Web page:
While there are plenty of scheduled events to attend, the most compelling aspect of World Youth Day is easily the opportunity to interact with so many different young adults from all over the globe. On the afternoon of the event’s opening I had the chance to interview some young women from Tonga—a group of islands in the southwest Pacific—…about the challenges of integrating their faith and Tongan culture. (Hear the interview here.)
My companions from Chicago and I ran off to the Opening Ceremonies later in the day

May 18th, 2008

Certainly God knows when we are sorry for our sins. And since God’s only relationship with us is one of unconditional love, whenever we turn to God with a sincere sorrow for sin and a desire to make a new beginning, God is there to meet us with forgiveness.
As human beings, however, we may need a more concrete way of experiencing God’s love for us. A person who loves us might show his or her love by making time for us, writing us a note, treating us to a special meal, or buying us a gift. We may already know that our friend cares for us, but the concrete attention is a confirmation and reassurance that human love requires. We Catholics believe that God has given us the sacraments as a way of showing that we are receiving…

May 18th, 2008

Yes, the saints are human just like ourselves. They are in no way gods or super-humans. In the early church, the word “saint” was used to describe anyone who was a member of the community that expressed faith in Christ. Christians believed that death did not end one’s membership in the family of faith. The bonds of faith and love continued between the living and the dead. So when someone who had lived a good life died, they were presumed to be still members in good standing of the “communion of saints.”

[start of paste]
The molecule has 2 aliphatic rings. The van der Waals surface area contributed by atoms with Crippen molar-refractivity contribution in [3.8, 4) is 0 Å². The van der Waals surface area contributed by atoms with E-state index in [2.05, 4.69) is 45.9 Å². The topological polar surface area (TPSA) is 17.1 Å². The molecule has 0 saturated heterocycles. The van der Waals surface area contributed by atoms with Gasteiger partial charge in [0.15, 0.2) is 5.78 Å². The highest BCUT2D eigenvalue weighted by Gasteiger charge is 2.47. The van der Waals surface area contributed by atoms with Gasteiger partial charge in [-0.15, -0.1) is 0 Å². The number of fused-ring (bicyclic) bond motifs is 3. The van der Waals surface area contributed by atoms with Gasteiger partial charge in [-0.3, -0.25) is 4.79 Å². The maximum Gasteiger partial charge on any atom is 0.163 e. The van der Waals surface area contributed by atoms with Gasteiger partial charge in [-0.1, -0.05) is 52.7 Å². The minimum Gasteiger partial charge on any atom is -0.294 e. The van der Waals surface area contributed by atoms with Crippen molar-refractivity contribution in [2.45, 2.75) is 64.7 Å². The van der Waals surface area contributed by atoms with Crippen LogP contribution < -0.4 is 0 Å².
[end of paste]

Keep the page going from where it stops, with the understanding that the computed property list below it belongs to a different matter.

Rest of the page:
After a while, Christians who had lived lives of remarkable holiness, or who had accepted death by martyrdom rather than deny their faith in Christ, were honored by their contemporaries…

May 18th, 2008

This is a question that many Catholics are asking after hearing the recent statement of Bishop Sheridan of Colorado Springs that he would refuse to give commununion to a political candidate whose views are not in line with church teaching against abortion. Archbishop Burke of St. Louis has established a similiar policy, as have two bishops in New Jersey, but these seem to be a minority among the American bishops.
Archbishop Sean O’Malley of Boston said last summer that Catholic politicians who support legal abortion should stop receiving communion by their own choice. But Archbishop O’Malley added that the church does not deny communion to people who come to receive it, presuming that they do so…

May 18th, 2008

You are correct in sensing that there is more unity than difference in the way Catholics and Lutherans understand and celebrate communion. In fact, since the Second Vatican Council there has been a “coming together” of these different Christian Churches with respect to communion. The Catholic Eucharist (Mass) is now celebrated in the language of the local community rather than in Latin. The communal celebration of the Mass is much preferred to the private celebration by a priest that was common before Vatican II. And Catholics have restored the ancient practice of communion under the forms of both bread and wine.
In dialogues between Lutheran and Catholic theologians in 1968, Lutherans agreed that the…

May 18th, 2008
So many Catholics go to Sunday Mass and are not Christ-like during the week. So many "good people" do not attend a formal church service every Sunday. Where in the Bible does it require weekly attending of the Mass? Can a very good Christian or Catholic be a holy person in action and deed including prayer and not be attending the ritual of Mass every Sunday?

One of the ten commandments is “remember to keep holy the sabbath day. Six days you may labor and do all your work, but the seventh day is the sabbath of the Lord, your God. No work may be done then…in six days the Lord made the heavens and the earth, but on the seventh day he rested. That is why the Lord has blessed the sabbath day and made it holy” (Exodus 20:8-10).
The commandment doesn’t say anything about going to church; it simply sets aside one day of the week as a day of rest, when no work was to be done. It became customary among the Jewish people, however, to see the sabbath as a day to be “with” God in a special way. Much of their prayer centered in the home, but they also developed…